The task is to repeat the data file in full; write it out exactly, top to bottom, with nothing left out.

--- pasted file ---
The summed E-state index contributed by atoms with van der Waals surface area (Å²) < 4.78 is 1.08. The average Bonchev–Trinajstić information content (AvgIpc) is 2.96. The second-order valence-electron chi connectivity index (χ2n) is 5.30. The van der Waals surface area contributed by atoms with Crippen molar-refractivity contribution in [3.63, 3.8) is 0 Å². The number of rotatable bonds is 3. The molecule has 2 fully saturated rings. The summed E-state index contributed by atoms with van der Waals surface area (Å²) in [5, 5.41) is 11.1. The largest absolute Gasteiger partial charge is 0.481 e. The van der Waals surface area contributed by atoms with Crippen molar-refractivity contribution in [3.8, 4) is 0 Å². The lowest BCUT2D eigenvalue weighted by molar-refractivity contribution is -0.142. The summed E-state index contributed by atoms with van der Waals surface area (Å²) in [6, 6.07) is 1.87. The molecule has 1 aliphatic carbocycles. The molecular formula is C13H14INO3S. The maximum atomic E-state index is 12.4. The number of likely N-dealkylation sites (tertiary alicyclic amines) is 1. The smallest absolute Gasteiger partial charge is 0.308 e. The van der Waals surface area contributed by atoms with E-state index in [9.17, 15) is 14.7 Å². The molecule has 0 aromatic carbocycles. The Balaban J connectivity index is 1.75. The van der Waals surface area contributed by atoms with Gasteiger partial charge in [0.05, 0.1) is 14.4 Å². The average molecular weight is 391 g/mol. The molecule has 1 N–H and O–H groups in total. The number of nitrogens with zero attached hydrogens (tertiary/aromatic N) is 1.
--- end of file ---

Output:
The summed E-state index contributed by atoms with van der Waals surface area (Å²) < 4.78 is 1.08. The average Bonchev–Trinajstić information content (AvgIpc) is 2.96. The second-order valence-electron chi connectivity index (χ2n) is 5.30. The van der Waals surface area contributed by atoms with Crippen molar-refractivity contribution in [3.63, 3.8) is 0 Å². The number of rotatable bonds is 3. The molecule has 2 fully saturated rings. The summed E-state index contributed by atoms with van der Waals surface area (Å²) in [5, 5.41) is 11.1. The largest absolute Gasteiger partial charge is 0.481 e. The van der Waals surface area contributed by atoms with Crippen molar-refractivity contribution in [3.8, 4) is 0 Å². The lowest BCUT2D eigenvalue weighted by molar-refractivity contribution is -0.142. The summed E-state index contributed by atoms with van der Waals surface area (Å²) in [6, 6.07) is 1.87. The molecule has 1 aliphatic carbocycles. The molecular formula is C13H14INO3S. The maximum atomic E-state index is 12.4. The number of likely N-dealkylation sites (tertiary alicyclic amines) is 1. The smallest absolute Gasteiger partial charge is 0.308 e. The van der Waals surface area contributed by atoms with E-state index in [9.17, 15) is 14.7 Å². The molecule has 0 aromatic carbocycles. The Balaban J connectivity index is 1.75. The van der Waals surface area contributed by atoms with Gasteiger partial charge in [0.05, 0.1) is 14.4 Å². The average molecular weight is 391 g/mol. The molecule has 1 N–H and O–H groups in total. The number of nitrogens with zero attached hydrogens (tertiary/aromatic N) is 1.